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POM Wonderful LLC v. Coca-Cola Co. - 573 U.S. 102, 134 S. Ct. 2228 (2014)

Rule:

The Lanham Act, 15 U.S.C.S. § 1125(a), creates a cause of action for unfair competition through misleading advertising or labeling. Though in the end consumers also benefit from the Lanham Act’s proper enforcement, the cause of action is for competitors, not consumers. Competitors are within the class that may invoke the Lanham Act because they may suffer an injury to a commercial interest in sales or business reputation proximately caused by a defendant’s misrepresentations.

Facts:

The case involved the intersection of two federal statutes. Under the Lanham Act, one competitor is permitted to sue another for unfair competition arising from false or misleading product descriptions. On the other hand, the Federal Food, Drug, and Cosmetic Act (FDCA) prohibits the misbranding of food and drink. To implement the FDCA's provisions, the Food and Drug Administration (FDA) has promulgated regulations regarding food and beverage labeling, including one concerning juice blends. Unlike the Lanham Act, which relies in large part for its enforcement on private suits brought by injured competitors, the FDCA and its regulations gave the United States nearly exclusive enforcement authority and did not permit private enforcement suits. The FDCA also pre-empted certain state misbranding laws. Petitioner POM Wonderful LLC (POM), which produces, markets, and sells, inter alia, a pomegranate-blueberry juice blend, filed a Lanham Act suit against respondent Coca-Cola Company, alleging that the name, label, marketing, and advertising of one of Coca-Cola's juice blends mislead consumers into believing the product consisted predominantly of pomegranate and blueberry juice when it in fact consisted of predominantly of less expensive apple and grape juices, and that the ensuing confusion caused POM to lose sales. The District Court granted partial summary judgment to Coca-Cola, ruling that the FDCA and its regulations preclude Lanham Act challenges to the name and label of Coca-Cola's juice blend. The Ninth Circuit affirmed in relevant part. The United States Supreme Court granted POM's petition for certiorari review.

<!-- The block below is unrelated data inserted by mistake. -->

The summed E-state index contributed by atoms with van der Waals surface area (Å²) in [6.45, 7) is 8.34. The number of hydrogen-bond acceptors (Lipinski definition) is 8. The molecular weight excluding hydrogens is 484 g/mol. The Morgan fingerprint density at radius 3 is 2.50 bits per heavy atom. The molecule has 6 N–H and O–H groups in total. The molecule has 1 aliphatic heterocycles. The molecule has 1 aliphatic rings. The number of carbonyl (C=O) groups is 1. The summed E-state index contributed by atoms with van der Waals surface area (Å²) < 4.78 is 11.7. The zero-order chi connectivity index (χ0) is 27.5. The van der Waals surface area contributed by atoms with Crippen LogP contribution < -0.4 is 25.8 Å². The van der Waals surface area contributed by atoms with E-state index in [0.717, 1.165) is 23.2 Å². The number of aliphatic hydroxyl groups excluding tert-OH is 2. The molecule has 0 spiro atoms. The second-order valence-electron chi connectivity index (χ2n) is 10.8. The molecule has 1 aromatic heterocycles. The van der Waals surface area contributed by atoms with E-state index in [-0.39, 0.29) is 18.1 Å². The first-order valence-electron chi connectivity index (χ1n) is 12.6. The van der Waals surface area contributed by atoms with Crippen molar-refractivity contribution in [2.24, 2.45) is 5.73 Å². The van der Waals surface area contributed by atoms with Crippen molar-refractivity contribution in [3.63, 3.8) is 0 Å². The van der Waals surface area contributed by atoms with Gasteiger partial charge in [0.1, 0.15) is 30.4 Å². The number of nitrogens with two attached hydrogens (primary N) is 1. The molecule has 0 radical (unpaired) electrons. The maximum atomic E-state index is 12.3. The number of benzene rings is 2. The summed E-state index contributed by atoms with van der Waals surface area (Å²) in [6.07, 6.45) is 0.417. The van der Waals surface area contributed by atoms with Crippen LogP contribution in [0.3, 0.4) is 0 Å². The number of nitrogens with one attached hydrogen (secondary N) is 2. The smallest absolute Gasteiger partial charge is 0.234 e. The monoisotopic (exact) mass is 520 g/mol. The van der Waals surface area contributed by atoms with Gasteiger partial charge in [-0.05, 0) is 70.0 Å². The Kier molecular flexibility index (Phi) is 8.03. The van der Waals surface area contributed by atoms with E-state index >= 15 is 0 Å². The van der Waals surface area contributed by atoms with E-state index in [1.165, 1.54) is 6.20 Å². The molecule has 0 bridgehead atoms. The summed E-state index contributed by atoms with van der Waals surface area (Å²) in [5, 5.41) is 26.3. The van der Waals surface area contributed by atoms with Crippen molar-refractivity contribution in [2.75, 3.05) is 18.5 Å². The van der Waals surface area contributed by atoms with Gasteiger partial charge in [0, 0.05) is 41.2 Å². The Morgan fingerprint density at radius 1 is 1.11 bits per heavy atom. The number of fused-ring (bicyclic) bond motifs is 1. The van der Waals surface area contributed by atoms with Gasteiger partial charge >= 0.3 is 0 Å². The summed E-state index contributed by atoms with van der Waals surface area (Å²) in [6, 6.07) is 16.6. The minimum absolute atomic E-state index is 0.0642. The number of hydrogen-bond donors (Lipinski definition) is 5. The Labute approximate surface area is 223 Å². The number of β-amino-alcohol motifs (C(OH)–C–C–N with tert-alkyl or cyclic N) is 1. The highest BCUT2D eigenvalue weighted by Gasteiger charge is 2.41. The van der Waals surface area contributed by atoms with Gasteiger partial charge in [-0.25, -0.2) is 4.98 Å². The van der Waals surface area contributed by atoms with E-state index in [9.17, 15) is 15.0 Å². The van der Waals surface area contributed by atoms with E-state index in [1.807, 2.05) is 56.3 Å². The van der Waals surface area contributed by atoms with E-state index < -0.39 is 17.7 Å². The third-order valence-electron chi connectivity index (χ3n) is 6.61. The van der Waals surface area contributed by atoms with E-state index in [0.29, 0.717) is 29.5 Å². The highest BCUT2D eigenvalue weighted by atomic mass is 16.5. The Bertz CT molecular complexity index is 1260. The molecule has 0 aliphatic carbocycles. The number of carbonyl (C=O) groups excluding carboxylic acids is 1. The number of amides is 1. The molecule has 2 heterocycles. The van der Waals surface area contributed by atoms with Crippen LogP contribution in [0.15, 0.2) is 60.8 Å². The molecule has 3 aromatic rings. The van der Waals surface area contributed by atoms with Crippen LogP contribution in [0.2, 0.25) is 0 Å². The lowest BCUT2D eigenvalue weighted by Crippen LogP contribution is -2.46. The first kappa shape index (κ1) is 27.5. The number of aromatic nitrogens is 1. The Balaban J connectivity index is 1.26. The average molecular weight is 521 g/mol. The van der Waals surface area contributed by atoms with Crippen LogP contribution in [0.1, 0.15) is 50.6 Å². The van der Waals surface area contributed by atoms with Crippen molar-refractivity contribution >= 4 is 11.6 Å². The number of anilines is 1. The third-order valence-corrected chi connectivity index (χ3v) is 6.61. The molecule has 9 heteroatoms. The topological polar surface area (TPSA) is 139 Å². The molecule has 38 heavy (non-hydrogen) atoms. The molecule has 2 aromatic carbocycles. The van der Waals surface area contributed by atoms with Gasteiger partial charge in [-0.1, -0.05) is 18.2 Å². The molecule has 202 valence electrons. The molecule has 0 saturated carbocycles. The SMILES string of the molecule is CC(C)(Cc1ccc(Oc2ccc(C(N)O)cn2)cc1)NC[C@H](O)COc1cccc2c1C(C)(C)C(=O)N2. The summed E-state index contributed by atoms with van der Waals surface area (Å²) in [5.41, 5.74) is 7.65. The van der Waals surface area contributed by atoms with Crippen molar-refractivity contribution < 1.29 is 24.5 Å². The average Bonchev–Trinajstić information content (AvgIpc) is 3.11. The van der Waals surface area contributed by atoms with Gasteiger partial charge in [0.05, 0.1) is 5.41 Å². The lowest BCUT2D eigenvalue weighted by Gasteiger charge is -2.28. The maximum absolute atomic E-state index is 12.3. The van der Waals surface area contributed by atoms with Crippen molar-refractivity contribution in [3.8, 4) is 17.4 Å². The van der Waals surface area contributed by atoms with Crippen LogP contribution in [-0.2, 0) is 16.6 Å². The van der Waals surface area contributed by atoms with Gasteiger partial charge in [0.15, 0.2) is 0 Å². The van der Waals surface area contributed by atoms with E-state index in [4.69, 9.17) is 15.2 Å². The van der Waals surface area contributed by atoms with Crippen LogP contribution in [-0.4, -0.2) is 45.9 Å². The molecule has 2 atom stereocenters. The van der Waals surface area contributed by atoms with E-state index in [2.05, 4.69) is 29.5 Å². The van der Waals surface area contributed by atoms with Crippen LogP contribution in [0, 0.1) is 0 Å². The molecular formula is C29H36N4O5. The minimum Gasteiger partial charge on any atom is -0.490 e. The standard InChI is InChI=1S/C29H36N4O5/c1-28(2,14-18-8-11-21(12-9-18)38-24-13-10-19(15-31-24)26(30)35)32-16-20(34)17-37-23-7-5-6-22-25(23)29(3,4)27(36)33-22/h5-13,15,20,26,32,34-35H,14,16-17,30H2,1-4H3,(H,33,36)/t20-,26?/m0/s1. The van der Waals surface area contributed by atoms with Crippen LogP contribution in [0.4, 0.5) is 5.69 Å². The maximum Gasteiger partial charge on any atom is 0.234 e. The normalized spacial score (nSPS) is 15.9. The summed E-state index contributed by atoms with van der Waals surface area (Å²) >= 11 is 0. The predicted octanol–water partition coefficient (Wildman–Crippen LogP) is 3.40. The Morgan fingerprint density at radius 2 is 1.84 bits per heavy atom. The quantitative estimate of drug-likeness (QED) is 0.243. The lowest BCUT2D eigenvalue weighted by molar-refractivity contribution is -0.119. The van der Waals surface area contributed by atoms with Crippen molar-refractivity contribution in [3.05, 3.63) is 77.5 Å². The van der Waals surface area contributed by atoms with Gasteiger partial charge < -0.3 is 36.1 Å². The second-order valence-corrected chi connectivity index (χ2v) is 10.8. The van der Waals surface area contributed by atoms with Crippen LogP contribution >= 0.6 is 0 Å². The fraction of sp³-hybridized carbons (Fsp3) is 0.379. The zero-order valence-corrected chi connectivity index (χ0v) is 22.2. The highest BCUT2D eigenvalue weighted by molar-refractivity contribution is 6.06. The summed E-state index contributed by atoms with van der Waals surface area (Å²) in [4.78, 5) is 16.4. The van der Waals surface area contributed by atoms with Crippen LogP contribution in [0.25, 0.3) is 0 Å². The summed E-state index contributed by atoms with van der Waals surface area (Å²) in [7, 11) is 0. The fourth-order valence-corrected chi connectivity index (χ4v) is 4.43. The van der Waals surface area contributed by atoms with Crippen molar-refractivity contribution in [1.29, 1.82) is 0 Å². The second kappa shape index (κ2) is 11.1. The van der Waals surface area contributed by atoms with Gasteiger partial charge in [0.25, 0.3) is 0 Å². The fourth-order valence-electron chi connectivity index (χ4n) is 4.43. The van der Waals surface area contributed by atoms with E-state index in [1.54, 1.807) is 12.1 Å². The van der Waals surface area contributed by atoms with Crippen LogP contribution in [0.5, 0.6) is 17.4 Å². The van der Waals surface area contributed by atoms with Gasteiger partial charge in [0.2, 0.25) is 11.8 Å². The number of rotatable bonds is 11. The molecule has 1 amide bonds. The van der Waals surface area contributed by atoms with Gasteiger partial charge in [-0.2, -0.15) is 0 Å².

Issue:

Did the FDCA, and its regulations, preclude Lanham Act challenges to the name and label of Coca-Cola’s juice blend?

Answer:

No.

Conclusion:

The Court held that POM was entitled to bring its Lanham Act claim challenging Coca-Cola’s beverage labeling, which was regulated by the FDCA, since the statutes were complementary in scope and purpose. According to the Court, neither statute expressly precluded nor limited claims challenging labels regulated by the FDCA, and federal oversight of labeling under the FDCA for the protection of consumers was not in conflict with actions between competitors under the Lanham Act for the protection of competition. Further, the statutory remedies were also complementary in that enforcement of the FDCA was largely committed to a federal agency, while the Lanham Act empowered private parties to sue competitors to protect their interests on a case-by-case basis.

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